Why Donald Trump is just following in Ronald Reagan’s footsteps on race

tags: racism, Reagan, Trump

Kyle Longley is the Snell Family Dean's distinguished professor of history and political science at Arizona State University, whose books include the edited works "Deconstructing Reagan: Conservative Mythology" and "America's Fortieth President and Reagan and the World: Leadership and National Security, 1981-1989" (with Bradley Coleman).

Since his campaign, President Trump has pushed race to the center of American politics. It started with his stance on immigration and intensified with his response to the violence in Charlottesville. Over the past few weeks, he has sharpened the focus through attacks on minority members of Congress dubbed “the Squad,” as well as Rep. Elijah E. Cummings (D-Md.) and the city of Baltimore.

It is easy for some to see Trump’s blatant and openly racist statements as an aberration for GOP politics. But the recent disclosure of a phone call between President Richard M. Nixon and California Gov. Ronald Reagan in October 1971 — during which Reagan referred to African leaders as “monkeys” who are “still uncomfortable wearing shoes” — challenges that narrative.

For Reagan, such rhetoric wasn’t an aberration, either, especially when you look at his long record. Along with advisers such as Pat Buchanan, he understood how to use racially coded language, derived from staunch segregationists such as Strom Thurmond and George Wallace and deployed successfully by figures including Nixon to bring Southern voters and working-class urban whites in the Midwest into the Republican Party.

It didn’t stop with such coded language. His policy record on civil rights and racial issues explains why many African Americans continue to view the former president with great disdain. Although he is remembered fondly by the GOP, racist politics played a significant role in Reagan’s political success. The same is true of Trump.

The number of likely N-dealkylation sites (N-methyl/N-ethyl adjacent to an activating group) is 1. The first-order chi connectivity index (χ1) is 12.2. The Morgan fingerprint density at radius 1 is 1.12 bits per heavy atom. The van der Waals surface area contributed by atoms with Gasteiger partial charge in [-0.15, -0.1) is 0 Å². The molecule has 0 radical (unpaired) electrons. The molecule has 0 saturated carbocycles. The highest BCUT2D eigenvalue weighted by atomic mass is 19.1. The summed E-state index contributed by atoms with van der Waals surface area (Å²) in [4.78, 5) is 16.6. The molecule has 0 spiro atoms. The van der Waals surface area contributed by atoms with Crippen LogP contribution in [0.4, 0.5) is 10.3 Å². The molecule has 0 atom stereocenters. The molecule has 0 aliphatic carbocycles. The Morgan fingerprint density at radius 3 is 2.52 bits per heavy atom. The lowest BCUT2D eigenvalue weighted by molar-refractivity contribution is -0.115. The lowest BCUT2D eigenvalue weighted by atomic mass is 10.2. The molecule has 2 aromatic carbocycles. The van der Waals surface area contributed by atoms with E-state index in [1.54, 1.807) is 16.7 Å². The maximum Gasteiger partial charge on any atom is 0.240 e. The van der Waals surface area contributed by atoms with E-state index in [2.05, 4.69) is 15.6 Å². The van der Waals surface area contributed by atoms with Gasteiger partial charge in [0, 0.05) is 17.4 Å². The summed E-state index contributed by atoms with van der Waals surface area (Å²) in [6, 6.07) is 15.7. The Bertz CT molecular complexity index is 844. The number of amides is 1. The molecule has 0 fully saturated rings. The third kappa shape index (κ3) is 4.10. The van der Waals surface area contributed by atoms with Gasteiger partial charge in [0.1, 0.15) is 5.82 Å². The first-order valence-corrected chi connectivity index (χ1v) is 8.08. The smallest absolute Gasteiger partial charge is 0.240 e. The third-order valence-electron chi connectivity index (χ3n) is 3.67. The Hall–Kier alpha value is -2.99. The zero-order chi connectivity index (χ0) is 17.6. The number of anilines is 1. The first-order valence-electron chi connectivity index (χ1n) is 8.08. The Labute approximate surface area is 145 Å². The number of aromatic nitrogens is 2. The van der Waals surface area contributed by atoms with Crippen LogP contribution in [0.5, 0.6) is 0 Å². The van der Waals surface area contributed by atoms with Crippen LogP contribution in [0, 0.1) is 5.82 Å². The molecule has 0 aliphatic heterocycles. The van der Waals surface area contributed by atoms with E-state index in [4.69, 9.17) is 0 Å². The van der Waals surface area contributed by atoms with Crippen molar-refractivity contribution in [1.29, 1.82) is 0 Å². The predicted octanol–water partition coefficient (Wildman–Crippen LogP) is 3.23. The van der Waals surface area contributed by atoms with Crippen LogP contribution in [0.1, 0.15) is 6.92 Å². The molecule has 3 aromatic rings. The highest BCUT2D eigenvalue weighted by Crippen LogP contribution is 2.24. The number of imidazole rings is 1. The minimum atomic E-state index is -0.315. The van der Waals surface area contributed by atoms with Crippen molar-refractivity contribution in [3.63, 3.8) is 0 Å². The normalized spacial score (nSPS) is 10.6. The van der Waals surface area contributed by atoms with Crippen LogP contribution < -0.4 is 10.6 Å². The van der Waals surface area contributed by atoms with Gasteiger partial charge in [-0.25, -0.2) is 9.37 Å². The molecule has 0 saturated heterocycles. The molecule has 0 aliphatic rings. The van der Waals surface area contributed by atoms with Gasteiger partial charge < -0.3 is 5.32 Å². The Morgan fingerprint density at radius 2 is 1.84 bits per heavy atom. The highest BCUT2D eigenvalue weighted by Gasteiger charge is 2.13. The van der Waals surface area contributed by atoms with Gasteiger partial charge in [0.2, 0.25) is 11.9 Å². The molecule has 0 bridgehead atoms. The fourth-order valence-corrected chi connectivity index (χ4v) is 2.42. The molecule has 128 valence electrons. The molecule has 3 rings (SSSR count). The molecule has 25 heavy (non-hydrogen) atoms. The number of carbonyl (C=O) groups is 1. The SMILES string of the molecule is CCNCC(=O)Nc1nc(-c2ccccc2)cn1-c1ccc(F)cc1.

Racial issues were central to Reagan’s political success during the 1966 California gubernatorial election. He denounced the Civil Rights Act of 1964 and the Voting Rights Act of 1965 while running radio ads referring to urban areas as “jungles.” Regarding fair housing, he emphasized: “If an individual wants to discriminate against Negroes or others in selling or renting his house, it is his right to do so.” This resonated well with white conservative suburban voters in places such as Orange County, Calif.

As governor, he targeted African Americans to condemn, particularly activists such as Angela Davis. He joked publicly about Africans and cannibalism, and he verbally accosted an African American protester in 1968 at the Republican National Convention.

This boosted his national reputation as he became a darling of the conservative movement and crisscrossed the South and white working-class and suburban enclaves all over the country. Nixon understood racial politics as the root of Reagan’s appeal, noting how he played on the “emotional distress of those who fear or resent the Negro, and who expect Reagan somehow to keep him ‘in his place.’ ”

But as scholar Jeremy D. Mayer notes, Reagan’s anti-federalism gave him a “plausible deniability on race” that was “perhaps Reagan’s greatest appeal to many racist whites.” He understood how to frame race in terms of states’ rights rather than the blatant racist rhetoric of segregationists such as Thurmond and Wallace.

The goal, however, was the same: to appeal to white Southerners and other working-class whites, bringing this demographic into the GOP. During Reagan’s effort to win the Republican presidential nomination in 1976, this became apparent when he supported a constitutional amendment to end busing and denounced affirmative action.

Read entire article at The Washington Post

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